Tuesday, September 13, 2005

Bush "Insincere", says David Brooks

At last, an admission from someone in the know.

From Brooks's September 11 appearance on NBC's The Chris Matthews Show:

MATTHEWS: Do you think there's a problem with this? I remember when the president wrote in his diary -- his father, President Bush senior -- "you know, I picked [former Vice President Dan] Quayle the first time around, and I wish I hadn't. But I'm stuck with him, and I can't admit it." Is there a problem with this president simply admitting, "I put the wrong people at certain jobs, I didn't get back fast enough to the White House, I wasn't calling the orders fast enough?"

BROOKS: From Day One, they had decided that our public relations is not going to be honest. Privately, they admit mistakes all the time. Publicly -- and I've had this debate with them since Day One; I always say admit a mistake, people will give you credit --

MATTHEWS: Who do you debate this with?

BROOKS: With people who work in the White House.

MATTHEWS: I thought you were talking about with the president in the back room.


BROOKS: Not with him, but they represent what he believes, which is, if you admit a mistake, you get no credit from your enemies, and then you open up another week's story, because the admission of a little mistake leads to the admission of big mistakes and another week's story. It's totally tactical and totally insincere.

More at Media Matters For America. The cracks started showing in Brooks cheerleading for the Bush camp a couple of weeks ago when the Iraqi constitution went tits up and he ran a long op-ed extolling alternative strategies for the military in their fight with insurgents. He really broke out when Katrina became the "natural disaster that interrupted a social disaster" and showed how the Right has left all the poor of the US behind. Now it looks like one of the US's best writers has finally decided enough is enough and he will be an honest writer too, no longer complicit in the Bush plan to never admit error. I certainly hope so.

Yesterday Bush took time out from a press conference with the Iraqi President to tell reporters:

Katrina exposed serious problems in our response capability at all levels of government...To the extent the federal government didn't fully do its job right, I take responsibility.

But given Brooks' admission and the way in which Bush intends to take charge of the investigation into federal fault - investigating whether he should take responsibility - himself, we should all take those words with a huge pinch of salt and view tham as just more White House spin.

Given Brooks' words, though, it's interesting to note that Rupert Murdoch's flagship newspapers in foreign climes have been less than supportive of Bush this last two weeks too. The Australian, the newspaper that Murdoch takes most editorial control over, ran Andrew Sullivan's column entitled "Buck Stops At Bush" on the 12th and the London Times, the prize jewel of Murdoch's empire has likewise been critical of the Bush administration in the Katrina aftermath. A long article in the Sunday Times on the 11th said:

In Washington the blame game is intensifying. With polls showing that up to 60% of voters disapprove of President George W Bush’s performance, he can count himself lucky he is not standing for re-election. He failed as comforter in chief and as chief executive of the world’s most powerful nation.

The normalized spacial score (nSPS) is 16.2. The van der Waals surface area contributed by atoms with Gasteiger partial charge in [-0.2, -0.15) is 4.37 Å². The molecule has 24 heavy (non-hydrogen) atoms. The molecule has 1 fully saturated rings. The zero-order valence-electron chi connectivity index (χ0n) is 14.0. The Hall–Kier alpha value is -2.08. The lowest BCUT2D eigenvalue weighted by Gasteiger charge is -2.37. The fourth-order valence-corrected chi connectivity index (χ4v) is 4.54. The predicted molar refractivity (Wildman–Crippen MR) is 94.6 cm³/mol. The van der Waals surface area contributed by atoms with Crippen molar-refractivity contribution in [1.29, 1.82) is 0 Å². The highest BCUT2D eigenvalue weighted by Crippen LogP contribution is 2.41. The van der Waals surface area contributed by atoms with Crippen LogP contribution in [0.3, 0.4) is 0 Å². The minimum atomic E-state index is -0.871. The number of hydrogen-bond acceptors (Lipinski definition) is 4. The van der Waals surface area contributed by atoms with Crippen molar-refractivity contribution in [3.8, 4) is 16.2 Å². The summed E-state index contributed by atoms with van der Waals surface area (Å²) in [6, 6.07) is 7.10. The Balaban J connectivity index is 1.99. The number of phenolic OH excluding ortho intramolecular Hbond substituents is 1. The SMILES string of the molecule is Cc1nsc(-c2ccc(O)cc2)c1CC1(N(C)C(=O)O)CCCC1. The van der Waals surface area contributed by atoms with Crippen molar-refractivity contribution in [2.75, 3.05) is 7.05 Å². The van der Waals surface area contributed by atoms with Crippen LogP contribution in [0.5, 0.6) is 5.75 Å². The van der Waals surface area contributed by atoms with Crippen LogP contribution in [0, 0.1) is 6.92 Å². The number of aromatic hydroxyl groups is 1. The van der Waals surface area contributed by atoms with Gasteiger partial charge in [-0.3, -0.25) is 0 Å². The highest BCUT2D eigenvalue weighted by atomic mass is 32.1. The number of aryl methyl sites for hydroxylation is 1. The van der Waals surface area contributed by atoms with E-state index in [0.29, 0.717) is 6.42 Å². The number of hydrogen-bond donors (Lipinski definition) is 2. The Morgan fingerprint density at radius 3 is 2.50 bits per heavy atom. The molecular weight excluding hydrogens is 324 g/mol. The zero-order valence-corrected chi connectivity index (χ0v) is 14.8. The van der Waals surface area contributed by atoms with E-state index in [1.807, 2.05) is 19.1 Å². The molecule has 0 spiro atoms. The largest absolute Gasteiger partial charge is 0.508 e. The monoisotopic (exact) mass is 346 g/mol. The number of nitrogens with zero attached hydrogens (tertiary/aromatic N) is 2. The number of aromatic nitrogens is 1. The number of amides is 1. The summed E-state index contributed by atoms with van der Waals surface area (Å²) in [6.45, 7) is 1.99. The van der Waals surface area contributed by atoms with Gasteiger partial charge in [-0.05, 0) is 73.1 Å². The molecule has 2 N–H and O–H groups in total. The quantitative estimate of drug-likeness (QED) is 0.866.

As the levees protecting New Orleans broke, filling the "bowl" of the city with water, Bush gave a speech about the "need to stay the course" in Iraq. A day later he flew over the devastated area, peering down at the little people left to fend for themselves, before asserting on television the next morning, "I don’t think anybody anticipated the breach of the levees." In fact several official reports had long been predicting just that.

Fellow Republicans have been appalled by his lack of grip on the crisis, from his initial lackadaisical response to the scandalously inept execution of the relief operation.

The whole government was caught napping. Condoleezza Rice, secretary of state, was shopping for shoes in New York and laughing at the Monty Python play Spamalot while New Orleans sank, and Dick Cheney, vice-president, was fly-fishing in Wyoming.

Bush’s praise for "Brownie" — Michael Brown, the discredited head of the Federal Emergency Management Agency (Fema) — for doing a "a heck of job", will be particularly difficult to live down.

Brits remember that when Murdoch's newspapers dumped the Conservatives after almost two decades of wholehearted support it made the very first landslide election of Tony Blair an utter certainty. It seems to me that there is no single candidate, either from the Republicans or the Democrats, who has yet garnered Murdoch's favour but it is no longer a sure bet that his eventual preference will be on the Right. In particular, Murdoch is a secularist who has no patience for moralising preacher-politicos who would harm his profits by restricting salacious TV or pressuring against showing pretty nearly-nude women on page three.

Can you imagine the upset to everyone's thinking if Fox News did for a Democratic candidate what the Sun and the News of The World did for Tony Blair - endorsed that candidate over its traditional biases, signalling an utter seachange from the vehicle many who would have voted for the Right rely on for their news and opinion? There must be at least a few Democrat hopefuls wondering how they can be that Annointed One and quite a few GOP "media managers", including Karl Rove, having sleepless nights at the possibility.

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